By contrast, the antibodies that cross the placenta into the baby's bloodstream are IgG. These hang out for a few months in steadily decreasing amounts, and the supply should be mostly gone by the time baby's a year old -- but by then, his or her immune system should be churning out its own antibodies to knock out anything that got past the sIgA barrier or found another way in.

Does that make sense?

But antibodies are only part of the story anyway. There's a whole lot of other good stuff in breastmilk as well. Amnesiac recently pointed me toward a study showing that breastmilk contains "friendly bacteria" -- they seem to be envoys from the colonies that live in our milk ducts (!!!!!!) So breastfed babies will develop a different set of GI flora from formula fed babies. Protective? It's a good bet. And who knows how many immune-boosting chemicals are in breastmilk, especially when there's an infection around. All the more reason to breastfeed as long as possible (my daughter and I will be coming up on a year in a few weeks, and we'll keep on going. Thank heavens for Medela.)
CallMeIshmael is offline  
#65 of 71 Old 12-22-2004, 12:35 AM
 
CallMeIshmael's Avatar
 
Join Date: Sep 2004
Location: Deep Gray
Posts: 325
Mentioned: 0 Post(s)
Tagged: 0 Thread(s)
Quoted: 0 Post(s)
Quote:
[kellyb]First of all, Ishmael, I have the deepest of respects for you.
So I, in no way, want to contradict whatever you believe.
That's lovely. It's very nice to have a civil discussion about these issues.

Quote:
As I see it, ideally, the breastfed child will come into contact with whatever pathogen numerous times, as will his or her mother, and after several exposers to said pathogen, the breastfed child will become virtually immune, with rare exception.
forgive me, my brain is very slow at this time of night, and I can't quite figure out what the issue is to which you're referring.

Just to clarify, I see the role of transplacental antibodies as providing excellent temporary protection as a baby's immune system develops and body gets stronger. And breastmilk antibodies do seem to provide ongoing, adaptable, renewable barrier protection -- but ultimately, neither one confers permanent immunity. A baby's immune system has to do that itself.

And yes, I agree that it's a problem -- potentially a very major one -- that we're not routinely exposed to common childhood illness and other pathogens. There's evidence that the immune system needs to practice fighting off the bad guys early in the game in order to work right. If it doesn't get that chance, it may get bored or confused and start attacking thing like pollen or dust mites (--> allergies and asthma), or worse, itself (--> autoimmune conditions.) And for whatever reason, "childhood" diseases can be much more severe in adults who missed out on them when they were kids.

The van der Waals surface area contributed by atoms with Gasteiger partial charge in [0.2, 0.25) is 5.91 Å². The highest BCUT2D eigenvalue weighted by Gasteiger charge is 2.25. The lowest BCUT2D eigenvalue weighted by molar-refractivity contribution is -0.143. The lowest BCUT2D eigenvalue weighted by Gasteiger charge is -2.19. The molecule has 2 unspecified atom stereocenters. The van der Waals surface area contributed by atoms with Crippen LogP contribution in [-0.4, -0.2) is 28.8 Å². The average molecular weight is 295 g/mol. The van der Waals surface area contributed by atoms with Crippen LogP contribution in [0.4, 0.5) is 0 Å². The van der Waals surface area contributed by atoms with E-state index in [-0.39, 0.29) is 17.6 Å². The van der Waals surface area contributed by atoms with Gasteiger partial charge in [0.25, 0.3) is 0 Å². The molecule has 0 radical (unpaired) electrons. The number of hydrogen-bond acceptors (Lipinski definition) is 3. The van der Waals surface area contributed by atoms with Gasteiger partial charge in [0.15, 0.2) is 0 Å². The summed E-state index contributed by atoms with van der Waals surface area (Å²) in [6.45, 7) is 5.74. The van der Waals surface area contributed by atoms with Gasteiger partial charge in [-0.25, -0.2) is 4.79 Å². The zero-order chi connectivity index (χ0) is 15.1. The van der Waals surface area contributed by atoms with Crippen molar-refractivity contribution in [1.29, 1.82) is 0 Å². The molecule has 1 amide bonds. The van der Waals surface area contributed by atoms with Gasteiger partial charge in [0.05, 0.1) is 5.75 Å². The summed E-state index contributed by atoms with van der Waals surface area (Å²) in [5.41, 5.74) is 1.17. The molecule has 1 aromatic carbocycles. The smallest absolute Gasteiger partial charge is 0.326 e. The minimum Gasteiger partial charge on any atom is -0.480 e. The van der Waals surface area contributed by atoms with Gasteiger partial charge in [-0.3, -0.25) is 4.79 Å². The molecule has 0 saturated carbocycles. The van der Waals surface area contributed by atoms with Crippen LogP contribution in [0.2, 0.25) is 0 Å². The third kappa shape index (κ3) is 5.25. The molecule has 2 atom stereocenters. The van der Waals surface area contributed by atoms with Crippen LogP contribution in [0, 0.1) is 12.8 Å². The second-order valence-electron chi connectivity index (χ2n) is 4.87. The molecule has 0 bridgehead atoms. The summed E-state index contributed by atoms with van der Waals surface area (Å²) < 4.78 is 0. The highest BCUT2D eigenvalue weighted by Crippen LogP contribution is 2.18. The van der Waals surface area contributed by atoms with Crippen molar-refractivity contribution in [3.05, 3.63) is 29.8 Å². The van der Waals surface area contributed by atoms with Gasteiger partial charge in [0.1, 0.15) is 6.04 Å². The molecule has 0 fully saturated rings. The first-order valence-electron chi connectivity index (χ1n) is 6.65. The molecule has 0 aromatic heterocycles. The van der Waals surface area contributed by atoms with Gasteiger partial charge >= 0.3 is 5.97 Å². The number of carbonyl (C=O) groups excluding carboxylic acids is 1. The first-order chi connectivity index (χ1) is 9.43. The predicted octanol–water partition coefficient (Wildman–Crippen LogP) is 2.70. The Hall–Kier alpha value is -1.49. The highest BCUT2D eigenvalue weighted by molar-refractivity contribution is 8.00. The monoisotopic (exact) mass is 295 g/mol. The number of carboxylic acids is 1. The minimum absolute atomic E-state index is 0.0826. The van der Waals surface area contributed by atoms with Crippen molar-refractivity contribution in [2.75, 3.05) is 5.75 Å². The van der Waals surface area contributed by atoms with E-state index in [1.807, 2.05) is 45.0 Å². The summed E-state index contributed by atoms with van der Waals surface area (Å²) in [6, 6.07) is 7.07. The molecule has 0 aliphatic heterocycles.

Quote:
So, would you say, should we all try to expose ourselves and our children as often as possible to illneses we, as mothers, know we might be able to give our children immunity to?
In all honesty, I think it's not a bad idea! There are certain illnesses that I'd prefer my daughter not be exposed to, because I've seen that they can have nasty (albeit rare) consequences. I'd put whooping cough, measles, even flu in that category. But I don't seek to protect her from garden variety upper respiratory infections -- not that I'm actively looking for sniffly kids to drip on her or anything, but I'm not locking her up either. And more importantly (to me), I don't try to sterilize her environment. No antibacterial soaps in the house. If she drops a chunk of rice cake on the floor and wants to pick it up and eat it, that's generally OK (depending on the state of the floor!) And so far so good -- the two weeks of bronchitis and sinus misery that I just got over was nothing more than a day or two of sniffles for her. Maybe I need to start eating rice cakes off the floor as well.

Good night!
CallMeIshmael is offline  
#66 of 71 Old 12-22-2004, 01:27 AM
 
KellyB's Avatar
 
Join Date: Jun 2006
Posts: 0
Mentioned: 0 Post(s)
Tagged: 0 Thread(s)
Quoted: 0 Post(s)
I was thinking of chicken pox, but really, it would apply to the really nasty illnesses, as well...
But suppose mom's immune to the chicken pox, and both mom and child spend a day with a kid that has it.
Now the child's immune system meets the chicken pox for the first time, and starts figuring out how to kill it.
Now, it might appear that neither mom nor child "get" the CP, but really, they both did...and while it was mom's antibodies that won the war before it began, the child's immune system learned a lesson or 2 at the same time.
Now suppose 6 months later they do the same thing all over again.